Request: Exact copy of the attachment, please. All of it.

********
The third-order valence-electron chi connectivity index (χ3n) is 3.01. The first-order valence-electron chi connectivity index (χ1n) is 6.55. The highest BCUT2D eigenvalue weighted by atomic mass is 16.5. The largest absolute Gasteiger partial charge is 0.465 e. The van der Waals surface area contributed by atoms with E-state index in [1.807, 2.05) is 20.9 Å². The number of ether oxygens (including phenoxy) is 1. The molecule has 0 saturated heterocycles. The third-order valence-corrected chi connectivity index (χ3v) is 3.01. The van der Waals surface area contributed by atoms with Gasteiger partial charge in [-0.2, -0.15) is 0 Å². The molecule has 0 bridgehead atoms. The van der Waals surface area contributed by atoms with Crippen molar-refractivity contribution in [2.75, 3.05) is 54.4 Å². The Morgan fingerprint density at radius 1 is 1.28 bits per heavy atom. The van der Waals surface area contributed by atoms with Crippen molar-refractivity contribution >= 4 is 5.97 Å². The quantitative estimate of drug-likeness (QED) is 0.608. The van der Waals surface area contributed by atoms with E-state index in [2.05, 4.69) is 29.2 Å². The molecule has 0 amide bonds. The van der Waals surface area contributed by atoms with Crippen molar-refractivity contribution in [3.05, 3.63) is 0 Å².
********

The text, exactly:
The third-order valence-electron chi connectivity index (χ3n) is 3.01. The first-order valence-electron chi connectivity index (χ1n) is 6.55. The highest BCUT2D eigenvalue weighted by atomic mass is 16.5. The largest absolute Gasteiger partial charge is 0.465 e. The van der Waals surface area contributed by atoms with E-state index in [1.807, 2.05) is 20.9 Å². The number of ether oxygens (including phenoxy) is 1. The molecule has 0 saturated heterocycles. The third-order valence-corrected chi connectivity index (χ3v) is 3.01. The van der Waals surface area contributed by atoms with Gasteiger partial charge in [-0.2, -0.15) is 0 Å². The molecule has 0 bridgehead atoms. The van der Waals surface area contributed by atoms with Crippen molar-refractivity contribution in [2.75, 3.05) is 54.4 Å². The Morgan fingerprint density at radius 1 is 1.28 bits per heavy atom. The van der Waals surface area contributed by atoms with Crippen molar-refractivity contribution >= 4 is 5.97 Å². The quantitative estimate of drug-likeness (QED) is 0.608. The van der Waals surface area contributed by atoms with E-state index in [2.05, 4.69) is 29.2 Å². The molecule has 0 amide bonds. The van der Waals surface area contributed by atoms with Crippen molar-refractivity contribution in [3.05, 3.63) is 0 Å².